However, any dog subjected to stress, abuse, or neglect may develop fear and aggression as a coping mechanism. To summarize Alice Rostkowski of the Houston Collie Rescue: if you’re mean enough to a dog for long enough, even a nice dog like a Collie can be turned mean.
Health issues can also play a role in a dog’s behavior. Pain or discomfort caused by medical conditions may lead to irritability and aggression.
Remember, dogs can have “invisible” internal issues just like humans. Brain tumors, for instance, have been known to cause canine aggression.
Regular veterinary care, including routine check-ups and vaccinations, is essential to prevent issues and ensure your Collie’s health and well-being.
Are Rough Collies aggressive?
Now that we’ve discussed influential factors of canine behavior, let’s address the original question:
Are Rough Collies aggressive? The answer is no. Collies are not inherently aggressive dogs. They are usually gentle, affectionate, and wonderful companions.
But it is the responsibility of pet parents to provide their Collie with the appropriate care and training to help them become well-adjusted, well-mannered dogs.
Are Rough Collies prone to biting?
Now that we have a better understanding of Collie behavior and temperament, let’s tackle the question head-on: Are Collies prone to biting? The simple answer is no, because Collies are not aggressive dogs, biting is not a common trait in this breed.
However, like any dog breed, individual Collies may develop biting behavior due to various factors, such as lack of proper training, fear, or frustration. It’s essential to understand that biting behavior in Collies or any other breed is not a result of the breed itself but rather a consequence of external factors and individual experiences.
Misconceptions about Collie aggression
One incorrect assumption is that herding breeds like Rough Collies are more prone to aggression due to their protective nature. Though Collies can be vocal watchdogs, this should not be mistaken for aggression.
A Collie will want to sound the alarm, not defend the castle. Don’t expect your Collie to attack someone even if they break into your home! The saying “Collies will defend people – not property” really sums them up.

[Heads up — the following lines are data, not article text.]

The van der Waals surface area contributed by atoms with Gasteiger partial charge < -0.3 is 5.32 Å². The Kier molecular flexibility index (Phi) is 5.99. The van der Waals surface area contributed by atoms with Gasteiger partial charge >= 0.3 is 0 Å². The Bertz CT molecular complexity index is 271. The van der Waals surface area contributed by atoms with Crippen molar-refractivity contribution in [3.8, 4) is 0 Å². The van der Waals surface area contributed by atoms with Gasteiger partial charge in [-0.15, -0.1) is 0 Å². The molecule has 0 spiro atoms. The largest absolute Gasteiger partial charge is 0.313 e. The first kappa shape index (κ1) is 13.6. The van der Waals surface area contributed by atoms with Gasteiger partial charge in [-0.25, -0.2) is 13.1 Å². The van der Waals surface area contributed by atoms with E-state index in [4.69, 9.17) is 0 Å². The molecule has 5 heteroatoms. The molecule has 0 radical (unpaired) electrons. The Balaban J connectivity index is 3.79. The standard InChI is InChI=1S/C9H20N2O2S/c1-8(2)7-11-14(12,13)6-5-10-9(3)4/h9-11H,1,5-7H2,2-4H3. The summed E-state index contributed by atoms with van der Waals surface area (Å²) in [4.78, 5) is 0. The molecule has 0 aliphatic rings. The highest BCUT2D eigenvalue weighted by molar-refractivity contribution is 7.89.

Another misconception is that Rough Collies may be aggressive towards children. Sometimes a herding breed’s instincts lead a minority of them to playfully nip (though not hard enough to harm!) or “herd” running children.
This natural behavior is not an act of aggression. Young Collies especially can be the “fun police” when attempting to contain rowdy children and keep their “flock” calm, safe, and together.
If children stray from the protection zone, they often try to bring them back – not always a bad thing. You can help teach your Collie that herding children is not an appropriate play behavior by redirecting them to a more acceptable interaction.
*As outlined in this article, a poll of 365 Collie owners reported around 20% of their Collies – mostly all young dogs – were inclined to herd rowdy children.
Safety measures when introducing a Collie to children and other pets
It’s always important to take precautions, just in case. To ensure the safety of children and other pets when introducing a Collie to your household, follow these guidelines:
Always supervise interactions between your Collie, children, and other pets, especially in the beginning. Being nearby provides you the opportunity to step in quickly if necessary.
Teach proper behavior
Provide separate spaces
Give your Collie and other pets their separate spaces where they can retreat to when they need time alone. Crates and playpens work especially well.
Collies are not an aggressive breed. It’s essential to understand the various factors that can influence a Collie’s behavior and take the necessary steps to ensure they are well-socialized, well-trained, and provided with the appropriate care.
Be sure to take the appropriate precautions, especially in the beginning, when introducing your Rough Collie to young children, cats, and other pets.
By doing so, you will set up your Rough or Smooth Collies for a lifetime of success as loving and well-mannered family pets.
*This article was written with the help of Chatsonic.